Monday, June 24, 2024

Opinion: Mexico’s next president faces a security emergency that can’t be ignored

Criminal gangs have multiplied during the current presidential administration in Mexico, corrupting local democracies, tightening their grip on the economy and creating a security crisis.

Claudia Sheinbaum, the leading candidate ahead of the June 2 elections, would undoubtedly face ever more brazen — and politically motivated — criminal actors if she becomes Mexico’s next president.

Since the election of President Andrés Manuel López Obrador in 2018, organized crime has ramped up efforts to strong-arm the state. Favored tactics include road blockades, banners threatening officials and the dumping of human remains outside government buildings. 

Political assassinations are the most direct line of attack. The current campaign season is shaping up to be the deadliest on record, according to data from the Mexican think tank  Laboratorio Electoral. Since the official start of the electoral season on September 7th, 2023 until the publication of this piece, 30 political aspirants and candidates have been slain in Mexico. Hundreds have withdrawn from the race (358 candidates in Zacatecas and another 190 candidates in Michoacán) — while an unknown quantity chose not to risk running at all

Organized crime groups were likely behind most of these killings. As politicians across the country hit the campaign trail, gangs launched their own violent bids for increased protection and influence.  

Criminals are also desperate to collaborate with politicians. Gangs have little chance of survival unless they can secure under-the-table deals with mayors and turf pacts with police. Illegal campaign financing is an ongoing concern. In troubled regions, criminal groups even field their own candidates. 

Alongside the growing threat of “narco politics,” the new Mexican president will also have to shield the economy from the worst impacts of criminality. In recent years, gangs have diversified beyond drug trafficking. Illicit activities such as cargo theft and counterfeiting are a mounting problem for the private sector. 

Extortion is an even greater menace to businesses. Criminal groups historically demanded payments from small-scale vendors, such as market workers or chicken shop owners. Today, they routinely fix prices by forcing family-owned businesses to buy products at inflated costs from suppliers they have compromised; for instance, fruit or poultry farms. Business leaders say gangs in at least 10 Mexican states are even banning the sale of products from companies outside their extortion rackets

Nor is this crisis contained. Security challenges in Mexico have consequences that cross borders. Gangs threaten regional supply chains and forcibly displace communities, fueling undocumented migration. Criminal fragmentation also risks creating new entrants into the fentanyl market. That shift could deepen the opioid overdose crisis in the United States, as inexperienced cooks inaccurately measure substances. 

Sheinbaum, the candidate for the ruling National Regeneration Movement (Morena) party, is keen to downplay this situation. The heavy favorite for the presidency, Sheinbaum has already backed the non-confrontational approach of President López Obrador. She also plans to double down on the militarization of public security. As well as spending heavily on the army, Sheinbaum hopes to complete the transfer of the National Guard, Mexico’s main federal law enforcement agency,  from civilian to military control, which has been halted by the Supreme Court. But neither the army nor the National Guard have proven effective in tackling criminal networks. Both forces have also been accused of  widespread human rights abuses.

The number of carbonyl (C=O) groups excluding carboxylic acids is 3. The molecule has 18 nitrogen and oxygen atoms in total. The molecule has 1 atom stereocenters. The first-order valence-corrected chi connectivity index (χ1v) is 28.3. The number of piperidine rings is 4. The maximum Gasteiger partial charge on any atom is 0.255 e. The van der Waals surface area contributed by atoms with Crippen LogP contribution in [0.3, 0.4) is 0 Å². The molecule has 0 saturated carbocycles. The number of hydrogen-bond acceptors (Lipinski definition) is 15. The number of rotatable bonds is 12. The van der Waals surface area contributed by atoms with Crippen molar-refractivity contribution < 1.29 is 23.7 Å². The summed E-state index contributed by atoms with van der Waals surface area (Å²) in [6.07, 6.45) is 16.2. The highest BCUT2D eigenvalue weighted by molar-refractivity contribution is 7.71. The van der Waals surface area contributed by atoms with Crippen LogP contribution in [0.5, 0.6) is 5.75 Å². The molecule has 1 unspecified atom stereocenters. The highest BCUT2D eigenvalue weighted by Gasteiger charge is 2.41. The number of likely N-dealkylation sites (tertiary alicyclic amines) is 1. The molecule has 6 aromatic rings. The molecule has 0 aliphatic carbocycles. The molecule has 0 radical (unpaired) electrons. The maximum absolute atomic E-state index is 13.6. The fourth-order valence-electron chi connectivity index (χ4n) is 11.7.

Despite these failings, the leading candidate has outlined some policies that could prove effective. Sheinbaum hopes to strengthen Mexico’s intelligence agency and create a national crime database. She also wants to classify extortion as a serious crime.  

But the next administration will face security challenges of an unprecedented scale. Turning a blind eye to the crisis is unlikely to remain an option. The widespread use of shock and awe tactics by Mexican mafias, criminal infiltration into politics and the economic impact of extortion will demand a response from the new president. That emergency will heighten calls to strengthen investigative capacities and counter the outrageous impunity that persists across Mexico. 

Greater cooperation with U.S. security agencies is also essential. Both countries need to scrutinize suspicious financial activity and crack down on weapons trafficking. To be truly effective, Mexico’s next president must work from an understanding that insecurity in Mexico is part of a shared crisis with the United States. 

Stephen Woodman is the associate director of Advanced Intelligence Solutions (AIS), a consultancy that works with government agencies and corporations to identify and mitigate security risks across Latin America. Based in Guadalajara, Mexico, he primarily investigates organized crime. Woodman was formerly a journalist, covering security and human rights in Mexico. His investigative features have been published by the Financial Times, BBC News and Reuters, among other outlets.

This article was originally published by the Wilson Center’s Mexico Institute.

Disclaimer: The views expressed in this article are solely those of the author and do not necessarily reflect the views of Mexico News Daily, its owner or its employees.


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